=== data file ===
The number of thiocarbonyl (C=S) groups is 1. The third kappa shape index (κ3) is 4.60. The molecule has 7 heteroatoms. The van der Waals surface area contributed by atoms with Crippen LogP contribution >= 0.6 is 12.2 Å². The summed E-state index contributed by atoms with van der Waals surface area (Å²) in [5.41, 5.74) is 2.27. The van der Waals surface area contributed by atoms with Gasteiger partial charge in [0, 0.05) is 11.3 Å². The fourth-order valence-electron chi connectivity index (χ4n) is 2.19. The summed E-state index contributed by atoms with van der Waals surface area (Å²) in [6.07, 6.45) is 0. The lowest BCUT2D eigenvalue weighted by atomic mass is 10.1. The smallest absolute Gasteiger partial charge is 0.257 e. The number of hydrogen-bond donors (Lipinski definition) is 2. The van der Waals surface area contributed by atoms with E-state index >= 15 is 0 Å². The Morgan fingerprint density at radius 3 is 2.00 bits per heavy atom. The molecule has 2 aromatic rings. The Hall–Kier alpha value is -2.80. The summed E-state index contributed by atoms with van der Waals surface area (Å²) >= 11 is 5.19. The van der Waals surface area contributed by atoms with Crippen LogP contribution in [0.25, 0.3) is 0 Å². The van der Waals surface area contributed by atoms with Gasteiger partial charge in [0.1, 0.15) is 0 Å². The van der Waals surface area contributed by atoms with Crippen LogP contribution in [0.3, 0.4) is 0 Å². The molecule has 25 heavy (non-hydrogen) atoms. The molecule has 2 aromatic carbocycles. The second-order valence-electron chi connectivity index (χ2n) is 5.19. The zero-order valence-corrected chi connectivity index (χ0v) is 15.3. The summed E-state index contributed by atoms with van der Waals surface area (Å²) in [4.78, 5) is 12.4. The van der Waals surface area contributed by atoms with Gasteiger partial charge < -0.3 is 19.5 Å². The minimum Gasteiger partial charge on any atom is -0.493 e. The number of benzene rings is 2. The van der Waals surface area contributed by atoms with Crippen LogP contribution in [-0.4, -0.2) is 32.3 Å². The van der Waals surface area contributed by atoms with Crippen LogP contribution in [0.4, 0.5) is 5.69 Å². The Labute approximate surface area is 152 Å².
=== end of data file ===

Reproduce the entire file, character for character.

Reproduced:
The number of thiocarbonyl (C=S) groups is 1. The third kappa shape index (κ3) is 4.60. The molecule has 7 heteroatoms. The van der Waals surface area contributed by atoms with Crippen LogP contribution >= 0.6 is 12.2 Å². The summed E-state index contributed by atoms with van der Waals surface area (Å²) in [5.41, 5.74) is 2.27. The van der Waals surface area contributed by atoms with Gasteiger partial charge in [0, 0.05) is 11.3 Å². The fourth-order valence-electron chi connectivity index (χ4n) is 2.19. The summed E-state index contributed by atoms with van der Waals surface area (Å²) in [6.07, 6.45) is 0. The lowest BCUT2D eigenvalue weighted by atomic mass is 10.1. The smallest absolute Gasteiger partial charge is 0.257 e. The number of hydrogen-bond donors (Lipinski definition) is 2. The van der Waals surface area contributed by atoms with E-state index >= 15 is 0 Å². The Morgan fingerprint density at radius 3 is 2.00 bits per heavy atom. The molecule has 2 aromatic rings. The Hall–Kier alpha value is -2.80. The summed E-state index contributed by atoms with van der Waals surface area (Å²) >= 11 is 5.19. The van der Waals surface area contributed by atoms with Crippen LogP contribution in [0.25, 0.3) is 0 Å². The van der Waals surface area contributed by atoms with Gasteiger partial charge in [0.1, 0.15) is 0 Å². The van der Waals surface area contributed by atoms with Crippen LogP contribution in [0.3, 0.4) is 0 Å². The molecule has 25 heavy (non-hydrogen) atoms. The molecule has 2 aromatic carbocycles. The second-order valence-electron chi connectivity index (χ2n) is 5.19. The zero-order valence-corrected chi connectivity index (χ0v) is 15.3. The summed E-state index contributed by atoms with van der Waals surface area (Å²) in [4.78, 5) is 12.4. The van der Waals surface area contributed by atoms with Gasteiger partial charge < -0.3 is 19.5 Å². The minimum Gasteiger partial charge on any atom is -0.493 e. The number of benzene rings is 2. The van der Waals surface area contributed by atoms with Crippen LogP contribution in [-0.4, -0.2) is 32.3 Å². The van der Waals surface area contributed by atoms with Crippen LogP contribution in [0.4, 0.5) is 5.69 Å². The Labute approximate surface area is 152 Å².